One Thousand Scents

Friday, September 05, 2008

Underground: Ayala Moriel Vetiver Racinettes

I'm of two minds about knowing lists of perfume ingredients before you even try the scent. On the one hand, it's easier to guess if it's something you ought to seek out and sample before buying, because you can often get a good idea as to how it's going to smell. It's also nice to know exactly what it is that makes up what you're smelling, because it helps you refine your nose.

On the other hand, though, the list of notes, particularly in commercial perfumery, is always incomplete and often misleading, especially with the enormous number of aromachemicals now available to the perfumer; "frozen apple accord" is not a useful descriptor, in my opinion. Worse, when you know what's supposed to be in a scent, you have a way of convincing yourself that that's what you're smelling, for better or for worse; if the base is mostly Javanol, a synthetic, but the notes list the bit player sandalwood, you can end up saying to yourself, "That woody smell must be sandalwood. So that's what sandalwood smells like!"

When I learned I was going to be receiving a sample of the summer limited-edition Ayala Moriel perfume Vetiver Racinettes, I decided to read as little as possible about it. When you read as many websites and perfume blogs as I do, it's hard to avoid hearing at least something about what you're going to be wearing, but I wanted to go in as fresh as possible.

I expected to like it, though. Vetiver is used in a huge number of scents, both men's and women's, because it not only has an earthy, comforting quality that many people love, but it has a protean nature that can adapt to nearly any perfume environment you care to place it in. It can seem bright and shimmery, loamy and subterranean, or nearly anything in between. (Sometimes it can be both at the same time.)

In my (admittedly not extensive) experience with natural perfumery, I have noticed that complex formulae often smell a little murky; a simple soliflore or a citrus-herbal scent can smell very clean and pure, but when there are a dozen or more ingredients, there always seem to be qualities in some of the notes that blur and obscure the shape of the scent. Synthetics seem to have the ability to carve out little domains within the fragrance, to refine and brighten various facets, to put this quality or that of the perfume into sharp relief, in a way that I have not yet encountered in an all-natural composed perfume.

This is my way of saying that I find Vetiver Racinettes somewhat muddy, particularly in the opening, where I would expect it to be much sharper. The top notes--of course I had to look them up!--are black pepper, ginger, cardamom, and lime leaf, but where I would have expected to find a sort of dazzle was more of a dark cloud.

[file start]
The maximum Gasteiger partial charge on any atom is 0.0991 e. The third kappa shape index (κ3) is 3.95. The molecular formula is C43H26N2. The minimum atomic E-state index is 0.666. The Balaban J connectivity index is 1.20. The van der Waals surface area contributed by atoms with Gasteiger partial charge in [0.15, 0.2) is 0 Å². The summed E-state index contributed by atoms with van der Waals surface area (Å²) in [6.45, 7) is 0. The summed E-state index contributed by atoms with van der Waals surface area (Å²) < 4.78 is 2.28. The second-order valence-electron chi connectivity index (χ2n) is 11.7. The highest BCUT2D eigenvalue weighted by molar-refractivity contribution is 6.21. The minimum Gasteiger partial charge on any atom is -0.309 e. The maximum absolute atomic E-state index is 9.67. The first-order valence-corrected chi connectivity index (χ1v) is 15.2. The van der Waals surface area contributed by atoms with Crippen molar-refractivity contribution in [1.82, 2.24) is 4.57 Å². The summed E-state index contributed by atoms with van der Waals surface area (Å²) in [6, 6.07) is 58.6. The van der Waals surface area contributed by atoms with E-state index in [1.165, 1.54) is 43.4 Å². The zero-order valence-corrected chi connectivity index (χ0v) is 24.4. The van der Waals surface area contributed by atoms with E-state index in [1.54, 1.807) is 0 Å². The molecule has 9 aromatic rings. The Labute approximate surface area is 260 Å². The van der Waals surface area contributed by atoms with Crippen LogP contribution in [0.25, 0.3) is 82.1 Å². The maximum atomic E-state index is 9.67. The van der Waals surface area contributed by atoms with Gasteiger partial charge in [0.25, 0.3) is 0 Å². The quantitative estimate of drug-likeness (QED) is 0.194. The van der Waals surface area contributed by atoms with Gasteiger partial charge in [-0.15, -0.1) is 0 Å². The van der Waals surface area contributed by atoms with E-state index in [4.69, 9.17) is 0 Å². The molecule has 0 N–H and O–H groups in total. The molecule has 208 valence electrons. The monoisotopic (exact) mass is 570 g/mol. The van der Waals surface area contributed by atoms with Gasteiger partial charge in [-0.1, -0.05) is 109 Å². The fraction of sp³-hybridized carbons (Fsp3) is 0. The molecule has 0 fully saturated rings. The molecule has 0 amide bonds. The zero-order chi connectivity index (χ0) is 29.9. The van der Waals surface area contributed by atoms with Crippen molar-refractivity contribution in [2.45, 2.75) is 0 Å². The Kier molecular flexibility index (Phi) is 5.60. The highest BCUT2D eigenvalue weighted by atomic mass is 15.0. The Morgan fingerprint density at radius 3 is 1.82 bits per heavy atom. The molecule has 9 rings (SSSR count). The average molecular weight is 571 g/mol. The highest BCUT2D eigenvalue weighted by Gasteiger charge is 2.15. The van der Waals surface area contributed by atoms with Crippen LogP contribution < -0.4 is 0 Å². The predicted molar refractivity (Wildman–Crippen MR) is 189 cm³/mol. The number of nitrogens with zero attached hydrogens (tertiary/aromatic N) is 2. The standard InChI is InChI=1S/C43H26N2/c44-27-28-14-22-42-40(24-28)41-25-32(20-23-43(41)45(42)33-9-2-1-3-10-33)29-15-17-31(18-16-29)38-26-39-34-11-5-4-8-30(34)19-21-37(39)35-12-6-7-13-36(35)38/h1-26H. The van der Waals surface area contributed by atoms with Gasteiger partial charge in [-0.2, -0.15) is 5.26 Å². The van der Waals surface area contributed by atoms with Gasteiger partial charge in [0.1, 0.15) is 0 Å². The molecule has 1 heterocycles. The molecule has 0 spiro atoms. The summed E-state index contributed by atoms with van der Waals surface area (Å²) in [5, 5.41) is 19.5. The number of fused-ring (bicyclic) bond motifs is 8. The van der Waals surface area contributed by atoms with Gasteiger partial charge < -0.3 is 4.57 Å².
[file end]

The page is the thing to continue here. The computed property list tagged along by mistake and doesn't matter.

And yet it is very beautiful for all that. The vetiver wells up quickly and takes over, bringing that paradoxical bright/earthy scent that I love. It's not just vetiver; there are pools and eddies of warmth and darkness with a slightly dirty edge (and I mean, of course, "dirty" in the approving perfumery sense of "complex and not prissily cleaned up" rather than the more conventional one). It's a strong scent, but not an overwhelming one: it has a lot of presence.

In the late stages of the scent, before I knew what was in there, I was puzzled, and pleased, to discover a sort of loamy-mushroom scent entwined with the vetiver root. "Mushrooms?" I thought, and sure enough, one of the ingredients in the base is cepes, which is to say porcini. There's probably no better way to evoke the idea of the underground that by pairing vetiver--and not just one kind, but various vetivers with their various qualities--and mushrooms.

I was quite sure my perfume-mad co-worker was going to adore Vetiver Racinettes. She's planning to order Andy Tauer's Incense Rose, which I knew she would love before I even let her try it, and I thought that a dense, chthonic perfume like Vetiver Racinettes could have been custom-made for her. But a baffling thing happened: she tried it on and wore it for an hour and a half or so, and it just didn't work. I was wearing it that day as well, and we sniffed her skin and then mine, and we agreed that for some reason, it smelled very, very good on me and...seriously, not so good on her. It might almost have been another scent. I don't necessarily place a huge amount of credence in the notion that skin chemistry makes or breaks a fragrance, but this was a dramatic difference. Was it our diet (she's a vegetarian)? Whatever fragrance she'd worn earlier that day? The phase of the moon?

So she didn't like it. But I did, and if you like dark vetivers, you ought to consider getting yourself some before it's too late, because it's the sort of thing that, on the right person, could easily be a signature scent: rare, distinctive, and original.

1 Comments:

  • With the 'muddy' thing you expressed ~ could it be the Art of the Perfumer or is the nature of synthetic scent just a totally different Beast ? Do the actual molecules in syctually 'Mix ' ~ I'm not a chemist ?

    By Blogger Aromatherapy Health Today ~, at 6:10 AM  

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